And if you’re earnest, and if the Beddies decide to share, you have to stay until the story’s told. If you leave before it’s done they won’t speak another word to you or even acknowledge your existence ever again. Sure, they might sell you a coke or rent you a camel but they’ll never speak with you again. It’s different.
And with all that tea you also have to time your bladder breaks.
If the conversation suddenly weaves to a person’s family it’s an insult to go take a whizz. So between the broken English, wild arm gestures and my weak Arabic, I sat tight until somebody else moved.
From what I gathered Papi Flow is a legend, a myth, or perhaps a series of myths. And this is all a metaphor, nothing means anything except what you imagine and less than nothing means more than what you might think.
Reality is relative when speaking with Bedouins.
The guys gathered that his mother was a Parisian from a House of Textiles. They said his eyes were brown or green depending on the light and that he spoke English, French and “kitchen” Arabic.
What I know is this: Papi Flow went to a pile of camel’s knees and after fondling them for some time, he picked one that fit his hand.
The owner of the pile, as was his morning custom, sat on a low stool, hiked up his galabea and made “Tasha Kebab” with his testes to the sun. When Papi Flow tried to pay, the man put his hand flat on his heart and then raised his arm to the sky: It’s free.
(At this point, had I not seen a pile of camel’s knees in Egypt I wouldn’t believe this story. But I did, a whole pile, three times higher than a little league pitcher’s mound. I wished I’d had me a pair of them camel’s knees when I carpeted my basement.)
Papi Flow took that camel’s knee and cut a hole towards the top the size of his three middle fingers. And then he body surfed.
In the afternoon he went back and bought the rest of the pile for a song.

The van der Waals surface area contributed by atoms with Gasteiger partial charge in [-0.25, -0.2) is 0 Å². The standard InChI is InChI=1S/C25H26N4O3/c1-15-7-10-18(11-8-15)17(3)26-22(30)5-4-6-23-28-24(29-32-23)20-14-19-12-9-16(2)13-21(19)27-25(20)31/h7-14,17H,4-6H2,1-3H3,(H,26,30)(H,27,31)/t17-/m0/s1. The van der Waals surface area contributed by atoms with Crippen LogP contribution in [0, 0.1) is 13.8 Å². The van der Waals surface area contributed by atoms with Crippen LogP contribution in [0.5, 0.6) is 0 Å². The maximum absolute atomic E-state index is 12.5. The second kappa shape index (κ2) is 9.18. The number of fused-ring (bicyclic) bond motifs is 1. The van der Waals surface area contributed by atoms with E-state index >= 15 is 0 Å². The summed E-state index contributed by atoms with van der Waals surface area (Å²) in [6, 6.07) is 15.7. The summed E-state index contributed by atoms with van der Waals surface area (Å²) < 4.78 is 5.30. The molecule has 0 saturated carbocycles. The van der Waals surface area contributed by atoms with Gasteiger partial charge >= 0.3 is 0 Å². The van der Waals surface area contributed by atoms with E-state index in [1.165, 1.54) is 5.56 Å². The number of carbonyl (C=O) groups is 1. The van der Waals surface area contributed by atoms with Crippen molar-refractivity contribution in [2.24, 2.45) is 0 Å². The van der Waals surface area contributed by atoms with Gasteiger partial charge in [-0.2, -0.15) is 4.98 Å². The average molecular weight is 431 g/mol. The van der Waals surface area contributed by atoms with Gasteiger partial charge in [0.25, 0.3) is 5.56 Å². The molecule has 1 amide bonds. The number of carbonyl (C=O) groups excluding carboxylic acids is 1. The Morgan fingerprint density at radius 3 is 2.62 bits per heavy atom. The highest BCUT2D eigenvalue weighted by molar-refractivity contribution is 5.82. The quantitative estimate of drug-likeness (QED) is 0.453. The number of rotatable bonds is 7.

And the Bedouins carved their first hand planes from discarded camels’ knees under a waning sun. The only sound was the sharpening of their blades on stone. Swish, swish, swish.
Because before you cut, you first must sharpen. Until the knives sing: SsssssT. SsssssT. SsssssT.
With the three middle fingers tucked under,
The Bedouins learned The Shaka.
For the Bedouin people, it was original and he didn’t die, so they loved it.
Originality is revered in extreme environments only when the person doesn’t die. Beds stick to the plan and are not so concerned about innovation or logic.
Like, “Why are we going that way?” The answer is always, always, “Because that’s the way we go,” like Abbott and Costello. Or like two contemporary comedians trying to sound like the original skit.
In extreme environments, if you change you die.
There are no new ideas in the desert.
Desert survival is immutable.
Until Papi Flow,
Who under a mad overdose of Bob Marley, taught the Bedouins to bodysurf. And The Shaka.
You gotta Papi Flow Story? Seen his mark? You’re welcomed to tell it.
Like I said, I never met Papi Flow.
Who is Papi Flow?
(Follow the Papi Flow Series on Stand Up Journal. Next Sighting: SUP Istanbul.)
Written by: John P. Murphy
For additional musings by the legend of John P. Murphy, check out:
Fernando Stalla: What a Surfer Sounds Like
Aloha John! We salute you.